Civil society organisations have been litigating on behalf of learners and even came up with regulations called the Uniform Norms and Standards of School Infrastructure that stipulates the criteria for what public schools should be for them to be considered schools. 

These legally binding standards, with timeframes, were adopted on 29 November 2013 and serve as a framework for schools. They further serve as a tool for people to hold the minister to account. 

The standards also help with tackling the transparency and accountability problems in the department, and offer school communities a voice in the implementation process.

In a functional democracy, one would expect this victory by the school communities to be the beginning of much better and functional schools but this is not the case, because Motshekga’s department has consistently missed deadlines to fix schools without giving any tangible reasons. We can only conclude that this is a classic case of a lack of political will. 

For example, the norms and standards state that, by 2016, all schools that are made of asbestos, mud or zinc, have pit latrines and are without electricity should no longer exist but this deadline was missed. 

Such poorly resourced schools are still in existence. This inability to meet the deadlines suggests that leaders are not intentional in leading the education sector, and because of this dropout rates continue to soar. Half the learners who enrol in schools when they are seven get lost along the way and a hierarchical system of survival of the fittest (or best resourced) is created; only a few graduate with a matric certificate. 

This system perpetuates inequality and crime and further ensures that the disadvantaged remain poor and without any means of upward mobility.

The minister missed the second deadline of the norms and standards of school infrastructure that was set for 2020 and we are headed towards the third deadline, which should be met by 2023. But the basic requirements have still not been met. Instead the minister has provided a new set of norms and standards that is revised as per the #fixnorms court case held in the Bhisho high court with Equal Education acting as a friend of the court. 

The court ordered Motshekga to provide safe and just schools as she had attempted to put a clause in the norms that would allow her to escape her duties if other departments did not come to the party in fixing and building schools.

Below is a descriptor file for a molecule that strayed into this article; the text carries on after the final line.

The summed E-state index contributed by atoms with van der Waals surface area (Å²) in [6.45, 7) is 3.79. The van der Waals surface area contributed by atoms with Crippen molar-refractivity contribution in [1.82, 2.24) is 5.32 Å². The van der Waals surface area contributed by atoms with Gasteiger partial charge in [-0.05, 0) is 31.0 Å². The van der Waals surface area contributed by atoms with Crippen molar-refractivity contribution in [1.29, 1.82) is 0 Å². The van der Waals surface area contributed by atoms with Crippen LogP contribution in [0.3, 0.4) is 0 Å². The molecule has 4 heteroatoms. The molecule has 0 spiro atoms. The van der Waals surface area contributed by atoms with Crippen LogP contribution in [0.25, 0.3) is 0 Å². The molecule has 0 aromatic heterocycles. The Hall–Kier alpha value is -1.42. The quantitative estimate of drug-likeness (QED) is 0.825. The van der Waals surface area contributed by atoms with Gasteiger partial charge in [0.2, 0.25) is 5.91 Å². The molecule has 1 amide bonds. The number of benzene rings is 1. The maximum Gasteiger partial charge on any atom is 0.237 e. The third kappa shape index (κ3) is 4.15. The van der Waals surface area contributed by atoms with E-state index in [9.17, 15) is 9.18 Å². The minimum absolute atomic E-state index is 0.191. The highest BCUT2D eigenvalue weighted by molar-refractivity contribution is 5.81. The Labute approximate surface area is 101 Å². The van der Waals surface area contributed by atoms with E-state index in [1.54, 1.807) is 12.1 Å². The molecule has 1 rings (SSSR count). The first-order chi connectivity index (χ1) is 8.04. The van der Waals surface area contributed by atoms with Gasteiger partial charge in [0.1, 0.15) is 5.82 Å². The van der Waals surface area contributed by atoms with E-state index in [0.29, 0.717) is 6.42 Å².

The minister tried to appeal this judgment and failed. In June this year, she published a revised version of the norms and standards. According to Equal Education and the Equal Education Law Centre, the revised norms still have loopholes. 

In addition to this, in the revised version it is also proposed that there be a removal of deadlines on the norms and standards of school infrastructure. 

The department did not make this revised version public. Instead it was only published in the Government Gazette and not on the department’s website for public opinion and the department made it available only over three weeks for public comment. 

Equal Education and other civil organisations mention that this document is laden with legal terms that make it inaccessible to school communities.

The best way to fix the public education sector is to allocate more funds to repair and build more schools. 

Instead of the president providing the minister with a different mandate to fix schools, he should rather hold the minister to account. 

The next step should be to put a leader with political will in the basic education department and this is the time for the youth, school communities and the population at large to use their votes critically by voting for leaders who are committed to building a functional society and a country with a better basic education system.

We should constantly monitor the progress of the basic education minister by gauging the key performance areas that inform the progress of her department. 

The youth and school communities should participate in shaping the education system laws by making submissions to the Basic Education Laws Amendment Bill. By doing so one gets involved in conversations that strengthen democracy, as well as give force to the laws once passed.

The views expressed are those of the author and do not necessarily reflect the official policy or position of the Mail & Guardian.